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Refunds are up from last year: Tax Strategy Scan

Our weekly roundup of tax-related investment strategies and news your clients may be thinking about.

Tax refunds are up from last year
Clients who have yet to file their tax returns have last-minute options to maximize the amount they will receive as a refund from the IRS, according to this article on CNBC. One smart move is to make the most of tax credits available to them, as many of these tax breaks are refundable. They can also boost their tax refund by changing their filing status and maxing out deductible contributions to their IRAs and HSAs.

Implementation of videoconferencing is intended to serve taxpayers virtually via computers or mobile devices, explains Donna Hansberry, chief of IRS appeals.
The reflection of a pedestrian is seen walking past an Internal Revenue Service (IRS) office building in the East Harlem neighborhood of New York, U.S., on Saturday, June 24, 2017. The IRS online registration system for social welfare organizations will be updated to streamline the payment process, by combining the application and payment fee. Photographer: Timothy Fadek/Bloomberg

Making the most of an HSA once you turn age 65
Seniors will face a 20% penalty on top of income taxes if they withdraw funds from an HSA for non-medical expenses before the age of 65, according to this Kiplinger article. The penalty disappears once seniors take the non-medical withdrawals after that age, but the distributions will still be subject to income tax. Moreover, “you can use HSA money tax-free for several extra expenses, such as paying your monthly premiums for Medicare Part B and Part D and Medicare Advantage plans,” according to an expert.

When clients can deduct medical expenses in 2018
Taxpayers can claim a medical expense tax deduction on their 2018 returns only for the portion of the aggregate cost that exceeds 7.5% of their adjusted gross income, according to this article on Fox Business. For the 2019 tax year, the threshold increased to 10% of the AGI. Taxpayers will need to itemize their tax deductions on their returns to claim the break for their medical expenses.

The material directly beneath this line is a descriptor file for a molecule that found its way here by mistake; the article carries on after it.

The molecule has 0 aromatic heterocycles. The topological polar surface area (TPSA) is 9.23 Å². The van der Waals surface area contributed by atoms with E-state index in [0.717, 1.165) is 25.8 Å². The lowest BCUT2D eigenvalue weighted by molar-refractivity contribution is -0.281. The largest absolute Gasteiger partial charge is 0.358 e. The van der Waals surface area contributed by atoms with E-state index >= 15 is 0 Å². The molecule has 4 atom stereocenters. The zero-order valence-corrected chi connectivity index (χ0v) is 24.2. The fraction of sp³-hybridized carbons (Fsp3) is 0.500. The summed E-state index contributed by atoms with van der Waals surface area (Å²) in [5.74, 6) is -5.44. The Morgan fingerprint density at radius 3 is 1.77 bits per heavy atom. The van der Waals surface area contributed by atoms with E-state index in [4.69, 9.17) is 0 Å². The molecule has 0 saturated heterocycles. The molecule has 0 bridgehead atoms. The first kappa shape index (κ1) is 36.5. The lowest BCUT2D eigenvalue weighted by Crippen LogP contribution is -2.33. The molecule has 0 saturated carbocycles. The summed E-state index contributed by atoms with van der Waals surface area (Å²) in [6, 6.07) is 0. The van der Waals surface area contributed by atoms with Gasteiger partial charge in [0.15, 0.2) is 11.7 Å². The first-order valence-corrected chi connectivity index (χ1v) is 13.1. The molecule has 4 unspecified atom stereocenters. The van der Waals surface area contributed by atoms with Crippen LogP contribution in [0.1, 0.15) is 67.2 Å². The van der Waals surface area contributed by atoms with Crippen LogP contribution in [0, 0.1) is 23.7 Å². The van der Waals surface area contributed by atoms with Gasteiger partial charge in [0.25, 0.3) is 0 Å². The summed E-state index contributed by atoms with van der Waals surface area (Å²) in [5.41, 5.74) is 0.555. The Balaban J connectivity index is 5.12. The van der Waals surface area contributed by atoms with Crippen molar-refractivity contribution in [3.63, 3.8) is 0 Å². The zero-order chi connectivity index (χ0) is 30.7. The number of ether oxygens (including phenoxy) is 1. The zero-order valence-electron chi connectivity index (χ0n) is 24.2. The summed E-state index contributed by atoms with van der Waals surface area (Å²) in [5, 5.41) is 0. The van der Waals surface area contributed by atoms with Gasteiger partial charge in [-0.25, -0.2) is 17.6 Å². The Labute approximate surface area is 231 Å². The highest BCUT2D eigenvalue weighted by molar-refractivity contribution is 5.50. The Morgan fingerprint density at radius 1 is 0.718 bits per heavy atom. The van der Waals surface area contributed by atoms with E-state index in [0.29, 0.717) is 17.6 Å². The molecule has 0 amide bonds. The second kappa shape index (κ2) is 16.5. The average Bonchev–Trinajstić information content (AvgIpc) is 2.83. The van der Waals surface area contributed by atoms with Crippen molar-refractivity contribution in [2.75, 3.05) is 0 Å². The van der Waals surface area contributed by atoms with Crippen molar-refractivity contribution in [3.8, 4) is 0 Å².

Tips for claiming 20% rental deduction
Not all property investors can claim the 20% qualified business income tax deduction for their rental income, according to this article on Crain’s Cleveland Business. Based on the guidance released by the IRS, investors should have separate books and records to reflect the earnings and expenses from their rental properties and must have spent at least 250 hours within a year to provide rental services to claim this deduction. Investors should also keep contemporaneous records showing the hours, nature and dates of services performed as part of their rental property activities.

What some clients tried to claim on their tax returns shows they often don't know much about accounting.
February 5

4 tax breaks seniors don’t want to miss
Seniors who want to maximize their savings at tax time should take advantage of the bigger standard deduction under the new law, according to this article on Motley Fool. These clients should also make the most of the higher tax filing threshold and catch-up contributions to save more on taxes. The tax credit for the elderly or disabled is a tax break that also proves valuable for older people.

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